“Duly sworn officers of the law, wearing uniforms, packing guns, bound to uphold the Constitution, you think men like that would lie?”From New Deal to No Deal
However, come Reagan’s autumnal wind, things started to change:“She understood that the Reaganomic axe blades were swinging everywhere, that she and Flash [her husband] were no longer exempt, might easily be abandoned already to the upper world and any unfinished business in it that might now resume...as if they'd been kept safe in some time-free zone all these years but now, at the unreadable whim of something in power, must reenter the clockwork of cause and effect. Someplace there would be a real axe, or something just as painful, Jasonic, blade-to-meat final - but at the distance she, Flash, and Justin [their son] had by now been brought to, it would all be done with keys on alphanumeric keyboards that stood for weightless, invisible chains of electronic presence or absence...We are digits in God’s computer…”
They go from “once carefree dopers”
to drug criminals sought out by paramilitary law-enforcement agencies like the crop-destroying Campaign Against Marijuana Production (CAMP), Brock Vond’s Political Re-Education Program (PREP) and the Ultra High-Speed Urban Reconnaissance Unit (UHURU)(one of many “Star Trek”
references). Pynchon paints a picture of the Reagan government as a brutal, conniving fascist regime that repealed the New Deal and replaced it with No Deal:“It’s the whole Reagan program, isn’t it - dismantle the New Deal, reverse the effects of World War II, restore fascism at home and around the world, flee into the past, can’t you feel it, all the dangerous childish stupidity - ‘I don’t like the way it came out, I want it to be my way.’”
Reagan attacks the counter-cultural underground as if it were a vicious alien virus intent on destroying the American mainstream. The residents of Vineland become victims of Rex84 (an armed exercise to test the US military's ability to detain large numbers of American citizens in case of civil unrest or national emergency.) Pynchon describes it as “big and invisible...silent, undocumented, forever deniable.”The Nature of Resistance
Reagan is resisted by a coalition of forces, including dopers, bikers, students, unionists, “die hard industry lefties”
in Hollywood, the Old Left, Wobblies, the New Left and Anarchists.
Guerillas turn skywriting and billboards that proclaim “Drug Free America”
into “Drugs Free America”.
Only, within a few years, they’re either dead or drinking Bud Light.
While I suspect that Pynchon is more sympathetic to Anarchism than I am, Frenesi comes from a family tradition that is more labour-oriented than focussed on the Identity Politics of the New Left and the Anarchist movement. Her parents have experienced HUAC inquiries, Hollywood black lists and strike-breaking. Their politics is more concerned with the plight of the working class under American capitalism than it is with more social and cultural issues. For the sake of convenience, I’ll call the former Hard Left Politics and the latter Soft Left Politics.
While the Soft Left continued its struggle into the 80’s, its effectiveness was undermined by Reagan's use of authoritarian force and the distribution of psychedelic drugs by the law enforcement agencies. Worse still, the Soft Left was placated, sedated and negated by the new drug of complacency and conformity, Television (the Tube). Pynchon seems to lament that the Soft Left became more prominent than the Hard Left. Despite his consistent identification with the counter-culture, he seems to regard its social and cultural concerns as introspective, self-obsessed and narcissistic.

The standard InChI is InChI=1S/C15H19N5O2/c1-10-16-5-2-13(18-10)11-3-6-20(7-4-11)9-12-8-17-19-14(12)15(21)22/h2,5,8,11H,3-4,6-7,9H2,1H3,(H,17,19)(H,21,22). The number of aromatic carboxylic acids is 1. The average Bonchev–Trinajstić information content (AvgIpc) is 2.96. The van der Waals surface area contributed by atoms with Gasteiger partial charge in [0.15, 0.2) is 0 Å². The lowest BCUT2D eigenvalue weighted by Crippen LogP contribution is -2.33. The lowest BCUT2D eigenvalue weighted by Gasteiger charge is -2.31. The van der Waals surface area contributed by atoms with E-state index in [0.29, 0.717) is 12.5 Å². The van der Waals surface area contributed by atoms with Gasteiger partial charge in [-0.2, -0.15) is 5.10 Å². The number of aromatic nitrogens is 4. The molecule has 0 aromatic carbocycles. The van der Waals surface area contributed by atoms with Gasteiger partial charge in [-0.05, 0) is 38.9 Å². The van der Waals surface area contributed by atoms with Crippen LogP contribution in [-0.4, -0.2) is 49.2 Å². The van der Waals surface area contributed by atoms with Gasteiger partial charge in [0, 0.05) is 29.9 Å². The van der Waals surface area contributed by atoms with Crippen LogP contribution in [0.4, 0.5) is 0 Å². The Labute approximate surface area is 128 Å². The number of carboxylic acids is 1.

To the extent that the New Left focuses on the status of the individual, it’s political program is individualistic in nature. In contrast, the Old Left focuses on the role of workers under Capitalism, and its political program is collectivist.Tubular BluesThe Broken Collectivity
Either way, Reagan severely damaged the collective of resistance, so that Pynchon refers to it as “the broken collectivity”.
Blue-eyed Frenesi's reaction was to turn blue. She suffered postnatal depression after the birth of her daughter, Prairie, who joins the quest for her mother with her father, Zoyd Wheeler, and various federal agents (not just Brock Vond) who are obsessed with her. In a way, the quest to find Frenesi after she disappears ends up being a quest for the restoration of family, and arguably family order.
This is Pynchon at his most sentimental or empathetic (what he calls a "little wave of tenderness").
However, it also suggests an additional degree of scepticism about Anarchism. This is what he has to say about Brock Vond:“Brock Vond’s genius was to have seen in the activities of the sixties left not threats to order but unacknowledged desires for it. While the Tube was proclaiming youth revolution against parents of all kinds and most viewers were accepting this story, Brock saw the deep - if he’d allowed himself to feel it, the sometimes touching - need only to stay children forever, safe inside some extended national Family…They needed some reconditioning.”
Perhaps, the State doesn’t need to be abolished. It too might just need some reconditioning. Whether this reads too much into Pynchon’s work, I still think it can be questioned whether he equates the counterculture with Anarchism. It's arguable that an alternative culture of any significance requires a social democracy (a democratic family) within which to thrive. An anarchist society would be too full of unregulated and counterproductive individualism and conflict.The Words of the Next Generation
Rightly or wrongly, Prairie's boyfriend, Isaiah Two Four, blames the Tube for what went wrong:"Whole problem ‘th you folks’ generation, nothin’ personal, is you believed in your Revolution, put your lives right out there for it - but you didn’t understand much about the Tube. Minute the Tube got hold of you folks that was it, that whole alternative America, el deado meato, just like th’ Indians, sold it all to your real enemies, and even in 1970 dollars - it was way too cheap…"
February 26, 2017